Former Arctic Monkeys bassist Andy Nicholson considered suicide after leaving the band

17 November 2019, 20:30 | Updated: 17 November 2019, 20:31

Arctic Monkeys original bassist Andy Nicholson and Arctic Monkeys at the 2015 GRAMMY Awards
Arctic Monkeys original bassist Andy Nicholson and Arctic Monkeys at the 2015 GRAMMY Awards. Picture: Ebet Roberts/Redferns/Getty Images & Axelle/Bauer-Griffin/FilmMagic/Getty Images

The original band member has opened up about being replaced by Nick O'Malley in the Sheffield band after taking a three-week break.

The original Arctic Monkeys bassist has revealed he was suicidal after parting ways with the band.

Andy Nicholson - who also goes by the name GOLDTEETH on his solo project - was one of the Sheffield outfit's founding members, forming the band in 2002 alongside frontman Alex Turner, drummer Matt Helders and guitarist Jamie Cook.

However, he was replaced by Nick O'Malley in 2006, who was initially only drafted in as a temporary replacement for him on the band's North American dates.

Now, Nicholson has opened up about the aftermath of leaving the band - revealing on an episode The Michael Anthony Show that it left him "really depressed".

After discussing how he was only meant to take a three-week break from the band due a family issue, their musician mused: "I still to this day don’t really know the full reason of what happened to me or why it happened."

Asked if he was depressed to the point of considering suicide, he answered: "Course, I was very close to… not being here, do you know what I mean?

"And then managing to talk to people, and getting through it, and time heals everything."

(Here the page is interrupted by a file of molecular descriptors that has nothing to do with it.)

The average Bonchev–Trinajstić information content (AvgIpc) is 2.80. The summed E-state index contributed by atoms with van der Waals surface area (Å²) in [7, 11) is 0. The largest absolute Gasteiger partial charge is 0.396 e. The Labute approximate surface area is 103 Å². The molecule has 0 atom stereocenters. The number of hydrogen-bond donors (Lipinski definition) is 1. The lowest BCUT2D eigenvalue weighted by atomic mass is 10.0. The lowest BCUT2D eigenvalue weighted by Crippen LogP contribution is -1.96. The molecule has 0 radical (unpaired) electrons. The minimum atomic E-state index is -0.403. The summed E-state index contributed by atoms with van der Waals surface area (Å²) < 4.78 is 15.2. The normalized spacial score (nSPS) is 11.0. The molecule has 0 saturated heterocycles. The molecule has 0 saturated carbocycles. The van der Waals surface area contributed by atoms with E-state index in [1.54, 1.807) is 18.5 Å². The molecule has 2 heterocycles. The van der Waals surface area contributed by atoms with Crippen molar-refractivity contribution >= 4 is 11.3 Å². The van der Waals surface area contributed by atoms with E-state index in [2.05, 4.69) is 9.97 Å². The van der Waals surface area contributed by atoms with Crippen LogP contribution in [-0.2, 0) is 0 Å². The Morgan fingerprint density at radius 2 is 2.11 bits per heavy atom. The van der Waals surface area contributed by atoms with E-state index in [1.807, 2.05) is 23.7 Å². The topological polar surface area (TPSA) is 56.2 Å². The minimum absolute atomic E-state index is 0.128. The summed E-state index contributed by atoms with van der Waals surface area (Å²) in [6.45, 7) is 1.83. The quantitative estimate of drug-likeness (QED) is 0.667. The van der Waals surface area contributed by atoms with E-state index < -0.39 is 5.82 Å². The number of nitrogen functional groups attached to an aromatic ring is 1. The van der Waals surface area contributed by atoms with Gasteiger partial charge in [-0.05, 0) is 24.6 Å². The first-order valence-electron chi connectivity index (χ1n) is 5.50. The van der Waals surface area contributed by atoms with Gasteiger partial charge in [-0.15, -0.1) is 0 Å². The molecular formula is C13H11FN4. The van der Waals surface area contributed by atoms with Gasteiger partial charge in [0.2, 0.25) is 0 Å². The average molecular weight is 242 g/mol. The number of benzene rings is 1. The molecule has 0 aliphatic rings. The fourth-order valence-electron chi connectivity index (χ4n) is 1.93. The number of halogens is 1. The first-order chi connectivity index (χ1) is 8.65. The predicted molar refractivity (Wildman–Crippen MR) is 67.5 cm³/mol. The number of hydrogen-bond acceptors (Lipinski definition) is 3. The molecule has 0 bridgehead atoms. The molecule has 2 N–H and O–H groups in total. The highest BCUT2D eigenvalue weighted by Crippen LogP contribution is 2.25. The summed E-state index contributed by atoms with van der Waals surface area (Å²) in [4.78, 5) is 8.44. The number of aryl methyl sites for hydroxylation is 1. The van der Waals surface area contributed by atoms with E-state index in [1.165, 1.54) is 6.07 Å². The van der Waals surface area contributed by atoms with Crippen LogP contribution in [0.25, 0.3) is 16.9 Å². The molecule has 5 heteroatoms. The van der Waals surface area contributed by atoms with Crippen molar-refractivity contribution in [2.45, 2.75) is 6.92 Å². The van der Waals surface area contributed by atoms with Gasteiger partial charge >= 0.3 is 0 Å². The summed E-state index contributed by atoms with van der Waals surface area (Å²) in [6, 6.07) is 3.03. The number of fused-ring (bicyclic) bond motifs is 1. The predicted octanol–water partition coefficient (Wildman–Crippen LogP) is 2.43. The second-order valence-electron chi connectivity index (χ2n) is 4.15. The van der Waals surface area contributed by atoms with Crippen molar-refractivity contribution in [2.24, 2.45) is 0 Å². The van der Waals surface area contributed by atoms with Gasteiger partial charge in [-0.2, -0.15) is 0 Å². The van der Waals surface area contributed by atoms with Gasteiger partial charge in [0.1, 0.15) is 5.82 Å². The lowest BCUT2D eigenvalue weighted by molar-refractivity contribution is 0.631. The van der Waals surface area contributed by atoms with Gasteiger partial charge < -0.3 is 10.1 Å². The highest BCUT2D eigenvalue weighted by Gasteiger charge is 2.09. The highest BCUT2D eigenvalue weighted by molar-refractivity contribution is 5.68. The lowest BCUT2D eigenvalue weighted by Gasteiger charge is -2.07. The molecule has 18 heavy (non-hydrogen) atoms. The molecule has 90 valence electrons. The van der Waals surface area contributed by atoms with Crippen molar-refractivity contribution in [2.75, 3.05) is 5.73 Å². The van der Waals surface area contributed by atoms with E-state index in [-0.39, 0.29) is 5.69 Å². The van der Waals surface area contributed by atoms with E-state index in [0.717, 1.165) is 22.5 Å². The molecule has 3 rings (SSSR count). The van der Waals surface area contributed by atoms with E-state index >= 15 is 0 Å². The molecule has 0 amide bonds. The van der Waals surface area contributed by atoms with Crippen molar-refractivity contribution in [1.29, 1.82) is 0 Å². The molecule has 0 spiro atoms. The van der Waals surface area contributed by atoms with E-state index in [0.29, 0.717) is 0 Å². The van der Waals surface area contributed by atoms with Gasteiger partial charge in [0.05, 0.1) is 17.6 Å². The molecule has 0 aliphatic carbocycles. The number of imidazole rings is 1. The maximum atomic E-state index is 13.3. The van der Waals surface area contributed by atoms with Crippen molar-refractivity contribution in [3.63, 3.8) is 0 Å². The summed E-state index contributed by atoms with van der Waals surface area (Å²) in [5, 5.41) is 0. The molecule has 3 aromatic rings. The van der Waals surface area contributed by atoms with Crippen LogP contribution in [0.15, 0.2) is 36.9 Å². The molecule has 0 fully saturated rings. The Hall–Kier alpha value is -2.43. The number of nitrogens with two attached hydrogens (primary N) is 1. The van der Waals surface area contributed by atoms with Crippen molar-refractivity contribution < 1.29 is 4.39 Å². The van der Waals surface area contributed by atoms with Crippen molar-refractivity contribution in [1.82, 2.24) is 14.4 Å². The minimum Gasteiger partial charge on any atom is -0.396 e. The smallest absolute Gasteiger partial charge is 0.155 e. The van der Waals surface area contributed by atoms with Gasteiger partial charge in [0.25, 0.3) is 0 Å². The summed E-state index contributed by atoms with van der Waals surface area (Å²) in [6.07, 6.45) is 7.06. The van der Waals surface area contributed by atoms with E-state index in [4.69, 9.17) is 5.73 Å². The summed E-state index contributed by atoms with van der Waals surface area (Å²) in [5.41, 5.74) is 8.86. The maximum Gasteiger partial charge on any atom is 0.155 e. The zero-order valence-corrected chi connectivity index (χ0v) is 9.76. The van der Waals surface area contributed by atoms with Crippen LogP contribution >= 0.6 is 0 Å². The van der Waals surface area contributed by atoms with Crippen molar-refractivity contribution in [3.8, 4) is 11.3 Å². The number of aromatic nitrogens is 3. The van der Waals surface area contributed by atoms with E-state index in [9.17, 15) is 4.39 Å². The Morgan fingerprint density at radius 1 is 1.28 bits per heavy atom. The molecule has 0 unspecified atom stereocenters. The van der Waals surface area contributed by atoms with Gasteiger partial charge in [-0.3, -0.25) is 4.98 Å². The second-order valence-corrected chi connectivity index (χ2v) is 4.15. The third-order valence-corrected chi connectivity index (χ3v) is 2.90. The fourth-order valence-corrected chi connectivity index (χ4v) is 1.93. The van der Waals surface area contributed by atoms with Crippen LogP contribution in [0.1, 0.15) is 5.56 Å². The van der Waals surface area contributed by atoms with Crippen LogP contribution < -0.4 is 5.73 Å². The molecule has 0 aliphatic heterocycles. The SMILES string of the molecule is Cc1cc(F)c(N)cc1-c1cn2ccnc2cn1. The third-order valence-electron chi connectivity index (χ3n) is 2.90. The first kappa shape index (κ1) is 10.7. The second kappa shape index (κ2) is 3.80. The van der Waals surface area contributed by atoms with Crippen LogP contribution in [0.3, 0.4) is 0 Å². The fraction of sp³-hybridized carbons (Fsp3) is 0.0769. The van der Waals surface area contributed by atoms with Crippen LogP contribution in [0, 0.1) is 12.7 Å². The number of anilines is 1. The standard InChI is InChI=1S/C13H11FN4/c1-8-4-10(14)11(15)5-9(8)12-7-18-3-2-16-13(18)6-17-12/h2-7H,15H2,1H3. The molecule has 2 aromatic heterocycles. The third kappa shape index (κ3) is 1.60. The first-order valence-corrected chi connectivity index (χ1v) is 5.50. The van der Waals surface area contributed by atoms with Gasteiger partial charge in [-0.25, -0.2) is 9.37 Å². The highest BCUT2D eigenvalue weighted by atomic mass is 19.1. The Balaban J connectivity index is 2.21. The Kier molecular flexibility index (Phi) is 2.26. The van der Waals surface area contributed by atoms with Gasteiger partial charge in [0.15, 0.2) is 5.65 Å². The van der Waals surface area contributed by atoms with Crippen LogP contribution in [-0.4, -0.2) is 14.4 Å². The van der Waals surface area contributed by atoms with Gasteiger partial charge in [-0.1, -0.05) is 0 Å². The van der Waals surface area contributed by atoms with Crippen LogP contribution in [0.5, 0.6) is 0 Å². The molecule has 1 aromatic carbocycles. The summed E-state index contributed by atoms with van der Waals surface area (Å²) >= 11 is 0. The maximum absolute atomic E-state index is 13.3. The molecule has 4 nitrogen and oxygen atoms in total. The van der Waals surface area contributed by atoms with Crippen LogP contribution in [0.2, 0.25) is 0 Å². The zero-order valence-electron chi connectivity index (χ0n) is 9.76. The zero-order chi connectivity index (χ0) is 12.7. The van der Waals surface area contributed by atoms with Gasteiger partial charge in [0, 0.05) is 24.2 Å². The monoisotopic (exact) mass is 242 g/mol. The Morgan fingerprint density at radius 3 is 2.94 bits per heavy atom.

READ MORE: Original Arctic Monkeys bassist Andy Nicholson reveals if he's still in contact with the band

PHOTOS: 15 rare photos from Arctic Monkeys' early days

The musician, DJ, record producer and photographer - who featured on the band's debut album Whatever People Say I Am, That's What I'm Not - also revealed the band broke the news to him at their management's office.

“It was probably one of the few soul destroying moments of my life," he recalled.

Talking about his reaction after being told, he revealed how he tried to remain stoic and wished his bandmates good luck.

"I was trying to be solid about this," he explained. "So I remember I shook all three of their hands, and I walked outside and I had this jumper on, and took it off and I just remember throwing it to one side”. 

Speaking of his history with Alex Turner and Matt Helders, he added: "Al and Helders, we’d had a life before we knew how many strings were on a guitar. It was a difficult part of life for a few months after...

"I remember ringing Al the next day and he were like ‘I don’t know what to say,’ and I just remember I hung up and we didn’t speak for a few years after that.” 

READ MORE: What Did Arctic Monkeys Play At Their First Ever Gig?

If you or anyone you know has been affected by this story, please seek help from the helplines below:

The Samaritans

Tel: 116 123


MindInfoline: 0300 123 3393


HOPELINEUK – 0800 068 4141

CALM (Campaign Against Living Miserably)

Helpline: 0800 58 58 58


Tel: 020 7263 7070

More on Arctic Monkeys

Arctic Monkeys frontman Alex Turner in 2023

Arctic Monkeys open with Cornerstone for the first time ever at Middlesbrough show: Full setlist

Alex Turner at Glastonbury Festival 2013 with Arctic Monkey's AM album artowork inset

Why Arctic Monkeys' AM is their most important album

Arctic Monkeys outside their show at Glasgow's Carling Academy, 27 January 2006

These Arctic Monkeys photos make us nostalgic for the 00s

Arctic Monkeys' Alex Turner performs at Radio X HQ

Watch Arctic Monkeys' epic acoustic version of Do I Wanna Know?

Arctic Monkeys in the early days

What did Arctic Monkeys play at their first gig?


Cigarettes & Alcohol by Oasis: a classic Britpop lyric

Britpop's 25 best lyrics

Nothing But Thieves: Soundcheck To Stage

Stars of 1984: The Cure, Depeche Mode and Ian McCulloch of Echo & The Bunnymen

The 25 best Indie songs of 1984